(thanks to Ragulin Vitaliy for the image)
Unless you're very lucky and happen to be with an organization that has both a Chief Supply Chain Officer and an intense focus on Supply Chain Management as a discipline across the entire value chain, you very likely have silos at your organization (in fact, even if you are blessed to be at such an organization you may still have silos). These silos impact Supply Chain Managers in many ways - the challenge of gathering data existing within multiple functional areas, the inability to gain the sponsorship from executives necessary for Supply Chain improvements that cross multiple business units, and the authority to enact changes necessary for Supply Chain improvements, to name just a few.
At the Aberdeen Supply Chain Management Summit this past week attendees heard several compelling stories of Supply Chain Managers had tremendous positive impacts on their organizations:
Brad Mueller, Vice President of Supply Chain at Briggs Healthcare, spoke about the transformation he led at Briggs where he turned a Supply Chain in disarray into a high performing one. That he did it with limited resources and investment is even more remarkable.
Masao Nishi, Vice President of Supply Chain Management at SYSCO, presented on the Inbound Transportation initiative at SYSCO, a multi-year effort that received strong executive support and yielded a substantial return. His leadership was so intuitive that he didn't even present a business case for the Inbound program - they just gave him the authority he needed to make the change (which is paying off nicely for SYSCO).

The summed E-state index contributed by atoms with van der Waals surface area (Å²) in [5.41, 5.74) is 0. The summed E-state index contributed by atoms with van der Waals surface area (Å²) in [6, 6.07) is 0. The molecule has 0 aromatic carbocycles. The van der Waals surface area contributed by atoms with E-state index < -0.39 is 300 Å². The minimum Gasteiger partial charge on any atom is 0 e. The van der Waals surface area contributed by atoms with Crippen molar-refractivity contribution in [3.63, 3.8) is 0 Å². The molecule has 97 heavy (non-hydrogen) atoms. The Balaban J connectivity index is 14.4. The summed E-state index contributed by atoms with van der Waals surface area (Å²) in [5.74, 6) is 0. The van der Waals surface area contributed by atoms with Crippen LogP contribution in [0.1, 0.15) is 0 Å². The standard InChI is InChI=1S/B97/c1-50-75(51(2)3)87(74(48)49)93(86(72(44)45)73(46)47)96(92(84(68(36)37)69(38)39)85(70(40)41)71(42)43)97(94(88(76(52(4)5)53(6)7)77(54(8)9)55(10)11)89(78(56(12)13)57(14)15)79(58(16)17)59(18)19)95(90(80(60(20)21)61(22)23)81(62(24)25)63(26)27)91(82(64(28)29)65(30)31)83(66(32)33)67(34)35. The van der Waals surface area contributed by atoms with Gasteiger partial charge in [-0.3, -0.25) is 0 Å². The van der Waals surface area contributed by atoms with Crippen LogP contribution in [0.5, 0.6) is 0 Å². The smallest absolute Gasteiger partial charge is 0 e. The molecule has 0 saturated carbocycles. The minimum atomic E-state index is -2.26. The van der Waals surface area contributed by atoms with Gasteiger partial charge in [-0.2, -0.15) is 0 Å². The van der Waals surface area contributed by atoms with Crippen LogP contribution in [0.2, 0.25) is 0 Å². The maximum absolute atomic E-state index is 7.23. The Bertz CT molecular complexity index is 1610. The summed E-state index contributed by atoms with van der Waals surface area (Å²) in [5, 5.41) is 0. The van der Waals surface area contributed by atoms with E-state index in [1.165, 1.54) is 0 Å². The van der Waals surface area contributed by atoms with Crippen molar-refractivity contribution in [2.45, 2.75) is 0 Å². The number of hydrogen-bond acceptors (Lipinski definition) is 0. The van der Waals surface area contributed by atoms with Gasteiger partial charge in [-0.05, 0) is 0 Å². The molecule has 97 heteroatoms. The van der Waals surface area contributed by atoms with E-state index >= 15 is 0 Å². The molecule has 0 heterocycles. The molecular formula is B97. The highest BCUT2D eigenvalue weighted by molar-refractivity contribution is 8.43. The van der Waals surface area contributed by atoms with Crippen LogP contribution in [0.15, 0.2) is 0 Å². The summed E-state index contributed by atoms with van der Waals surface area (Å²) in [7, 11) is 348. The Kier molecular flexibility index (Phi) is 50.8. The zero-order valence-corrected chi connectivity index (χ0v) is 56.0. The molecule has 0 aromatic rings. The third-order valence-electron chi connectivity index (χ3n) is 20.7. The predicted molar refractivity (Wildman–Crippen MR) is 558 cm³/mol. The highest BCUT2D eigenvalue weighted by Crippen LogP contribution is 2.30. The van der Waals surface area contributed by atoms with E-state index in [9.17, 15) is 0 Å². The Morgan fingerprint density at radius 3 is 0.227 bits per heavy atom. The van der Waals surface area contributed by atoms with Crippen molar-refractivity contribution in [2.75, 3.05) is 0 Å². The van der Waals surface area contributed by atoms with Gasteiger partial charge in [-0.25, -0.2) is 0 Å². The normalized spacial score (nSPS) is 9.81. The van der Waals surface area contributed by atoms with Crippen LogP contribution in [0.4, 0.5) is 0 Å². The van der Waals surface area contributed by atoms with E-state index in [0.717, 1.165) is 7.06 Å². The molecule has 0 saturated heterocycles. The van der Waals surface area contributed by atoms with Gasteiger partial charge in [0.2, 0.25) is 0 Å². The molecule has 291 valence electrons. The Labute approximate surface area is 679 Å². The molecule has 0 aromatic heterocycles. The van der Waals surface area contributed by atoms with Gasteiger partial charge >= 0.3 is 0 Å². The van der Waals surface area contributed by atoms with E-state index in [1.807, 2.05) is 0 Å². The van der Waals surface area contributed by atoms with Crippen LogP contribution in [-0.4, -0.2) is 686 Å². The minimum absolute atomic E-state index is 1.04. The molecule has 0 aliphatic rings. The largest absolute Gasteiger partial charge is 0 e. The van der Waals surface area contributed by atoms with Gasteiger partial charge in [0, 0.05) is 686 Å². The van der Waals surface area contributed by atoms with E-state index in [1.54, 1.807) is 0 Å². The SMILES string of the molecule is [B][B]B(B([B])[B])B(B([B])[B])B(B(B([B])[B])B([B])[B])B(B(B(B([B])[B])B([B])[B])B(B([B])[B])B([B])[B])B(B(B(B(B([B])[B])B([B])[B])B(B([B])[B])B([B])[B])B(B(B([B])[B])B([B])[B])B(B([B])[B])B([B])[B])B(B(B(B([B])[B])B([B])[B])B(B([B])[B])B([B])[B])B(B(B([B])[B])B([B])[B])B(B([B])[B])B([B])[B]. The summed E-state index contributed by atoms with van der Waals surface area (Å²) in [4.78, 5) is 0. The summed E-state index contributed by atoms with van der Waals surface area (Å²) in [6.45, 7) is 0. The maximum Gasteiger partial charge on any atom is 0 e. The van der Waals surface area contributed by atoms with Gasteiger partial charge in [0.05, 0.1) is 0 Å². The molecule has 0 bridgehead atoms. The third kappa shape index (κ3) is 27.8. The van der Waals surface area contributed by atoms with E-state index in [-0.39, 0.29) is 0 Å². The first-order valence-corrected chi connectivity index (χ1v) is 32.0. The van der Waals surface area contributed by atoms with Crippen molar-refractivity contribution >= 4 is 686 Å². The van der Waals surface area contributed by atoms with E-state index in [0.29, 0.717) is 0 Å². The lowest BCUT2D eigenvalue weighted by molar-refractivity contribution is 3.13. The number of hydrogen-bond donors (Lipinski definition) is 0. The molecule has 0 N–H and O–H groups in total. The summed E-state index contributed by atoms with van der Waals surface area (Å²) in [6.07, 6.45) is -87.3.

Jill Marcotte, CSCO of Dealer Tire, presented a compelling story of Supply Chain Transformation and explained why Supply Chain should have a seat in the C-suite (when I asked her about the power of having a seat at the table she responded that it's important for Supply Chain to have that level of authority but it's just as important for Supply Chain to be part of the strategy discussion so they can prepare for and influence the future of the organization). And thanks for educating the audience about the complexity of the Tire Supply Chain - I'll never look at tires the same way again!
Typically, a supply chain is performing at it's best not when each silo is optimized but when the total sum of all the silos is optimized - that's why it's so important to break down these silos, At least one silo will need to be suboptimized for the entire supply chain to be optimal.
It is unlikely you will unilaterally be able to make meaningful changes to the leadership structure of your organization but there are still ways to make progress, and it's imperative that our organizations make continual progress in improving their supply chain.
How have you achieved success at breaking down the silos at your organization? Has it led to significant benefits? Please post in the comments below to continue the conversation.